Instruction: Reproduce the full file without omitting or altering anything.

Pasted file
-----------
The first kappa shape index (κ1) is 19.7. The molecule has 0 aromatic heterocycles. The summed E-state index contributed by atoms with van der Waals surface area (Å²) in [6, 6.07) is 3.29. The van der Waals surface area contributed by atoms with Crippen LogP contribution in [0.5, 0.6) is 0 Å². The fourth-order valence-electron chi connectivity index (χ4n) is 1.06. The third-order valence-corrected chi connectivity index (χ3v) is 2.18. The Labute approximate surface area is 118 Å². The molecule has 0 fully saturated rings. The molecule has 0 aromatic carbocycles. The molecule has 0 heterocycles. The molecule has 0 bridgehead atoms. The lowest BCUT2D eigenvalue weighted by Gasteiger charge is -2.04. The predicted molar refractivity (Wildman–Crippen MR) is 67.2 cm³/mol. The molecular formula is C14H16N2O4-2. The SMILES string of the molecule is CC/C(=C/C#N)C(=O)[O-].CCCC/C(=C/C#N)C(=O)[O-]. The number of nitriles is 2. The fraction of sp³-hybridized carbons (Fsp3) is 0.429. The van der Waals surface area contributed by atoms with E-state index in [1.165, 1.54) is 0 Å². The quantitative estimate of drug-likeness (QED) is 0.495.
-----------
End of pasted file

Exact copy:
The first kappa shape index (κ1) is 19.7. The molecule has 0 aromatic heterocycles. The summed E-state index contributed by atoms with van der Waals surface area (Å²) in [6, 6.07) is 3.29. The van der Waals surface area contributed by atoms with Crippen LogP contribution in [0.5, 0.6) is 0 Å². The fourth-order valence-electron chi connectivity index (χ4n) is 1.06. The third-order valence-corrected chi connectivity index (χ3v) is 2.18. The Labute approximate surface area is 118 Å². The molecule has 0 fully saturated rings. The molecule has 0 aromatic carbocycles. The molecule has 0 heterocycles. The molecule has 0 bridgehead atoms. The lowest BCUT2D eigenvalue weighted by Gasteiger charge is -2.04. The predicted molar refractivity (Wildman–Crippen MR) is 67.2 cm³/mol. The molecular formula is C14H16N2O4-2. The SMILES string of the molecule is CC/C(=C/C#N)C(=O)[O-].CCCC/C(=C/C#N)C(=O)[O-]. The number of nitriles is 2. The fraction of sp³-hybridized carbons (Fsp3) is 0.429. The van der Waals surface area contributed by atoms with E-state index in [1.165, 1.54) is 0 Å². The quantitative estimate of drug-likeness (QED) is 0.495.